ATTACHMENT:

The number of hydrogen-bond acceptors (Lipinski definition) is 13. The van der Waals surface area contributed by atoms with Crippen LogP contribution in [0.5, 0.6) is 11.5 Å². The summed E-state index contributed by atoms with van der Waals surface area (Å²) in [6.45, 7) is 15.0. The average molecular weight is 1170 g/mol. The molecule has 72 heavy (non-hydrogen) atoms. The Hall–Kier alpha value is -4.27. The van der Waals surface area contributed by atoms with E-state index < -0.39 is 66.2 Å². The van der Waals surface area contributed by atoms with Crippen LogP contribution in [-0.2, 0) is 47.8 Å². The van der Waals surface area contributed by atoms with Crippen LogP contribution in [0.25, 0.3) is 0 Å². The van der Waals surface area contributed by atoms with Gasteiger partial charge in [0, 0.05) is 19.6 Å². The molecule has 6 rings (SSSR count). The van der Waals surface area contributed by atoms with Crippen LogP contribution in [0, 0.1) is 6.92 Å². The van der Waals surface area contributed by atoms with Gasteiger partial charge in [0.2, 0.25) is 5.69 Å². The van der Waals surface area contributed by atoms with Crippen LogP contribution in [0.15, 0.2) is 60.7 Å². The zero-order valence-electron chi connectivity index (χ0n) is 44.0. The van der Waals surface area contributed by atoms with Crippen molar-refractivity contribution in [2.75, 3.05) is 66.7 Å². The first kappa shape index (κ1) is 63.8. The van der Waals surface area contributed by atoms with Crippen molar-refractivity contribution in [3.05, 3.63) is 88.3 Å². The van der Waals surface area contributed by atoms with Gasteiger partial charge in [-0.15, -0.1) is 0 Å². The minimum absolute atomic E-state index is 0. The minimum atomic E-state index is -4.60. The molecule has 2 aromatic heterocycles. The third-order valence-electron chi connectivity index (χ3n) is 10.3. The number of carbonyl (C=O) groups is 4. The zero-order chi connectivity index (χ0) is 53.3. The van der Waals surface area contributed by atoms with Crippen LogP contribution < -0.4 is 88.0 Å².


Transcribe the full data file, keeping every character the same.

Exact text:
The number of hydrogen-bond acceptors (Lipinski definition) is 13. The van der Waals surface area contributed by atoms with Crippen LogP contribution in [0.5, 0.6) is 11.5 Å². The summed E-state index contributed by atoms with van der Waals surface area (Å²) in [6.45, 7) is 15.0. The average molecular weight is 1170 g/mol. The molecule has 72 heavy (non-hydrogen) atoms. The Hall–Kier alpha value is -4.27. The van der Waals surface area contributed by atoms with E-state index < -0.39 is 66.2 Å². The van der Waals surface area contributed by atoms with Crippen LogP contribution in [-0.2, 0) is 47.8 Å². The van der Waals surface area contributed by atoms with Crippen LogP contribution in [0.25, 0.3) is 0 Å². The van der Waals surface area contributed by atoms with Gasteiger partial charge in [0, 0.05) is 19.6 Å². The molecule has 6 rings (SSSR count). The van der Waals surface area contributed by atoms with Crippen LogP contribution in [0, 0.1) is 6.92 Å². The van der Waals surface area contributed by atoms with Gasteiger partial charge in [0.2, 0.25) is 5.69 Å². The van der Waals surface area contributed by atoms with Crippen LogP contribution in [0.15, 0.2) is 60.7 Å². The zero-order valence-electron chi connectivity index (χ0n) is 44.0. The van der Waals surface area contributed by atoms with Crippen molar-refractivity contribution in [2.75, 3.05) is 66.7 Å². The first kappa shape index (κ1) is 63.8. The van der Waals surface area contributed by atoms with Crippen molar-refractivity contribution in [3.05, 3.63) is 88.3 Å². The van der Waals surface area contributed by atoms with Gasteiger partial charge in [-0.15, -0.1) is 0 Å². The minimum absolute atomic E-state index is 0. The minimum atomic E-state index is -4.60. The molecule has 2 aromatic heterocycles. The third-order valence-electron chi connectivity index (χ3n) is 10.3. The number of carbonyl (C=O) groups is 4. The zero-order chi connectivity index (χ0) is 53.3. The van der Waals surface area contributed by atoms with Crippen LogP contribution < -0.4 is 88.0 Å².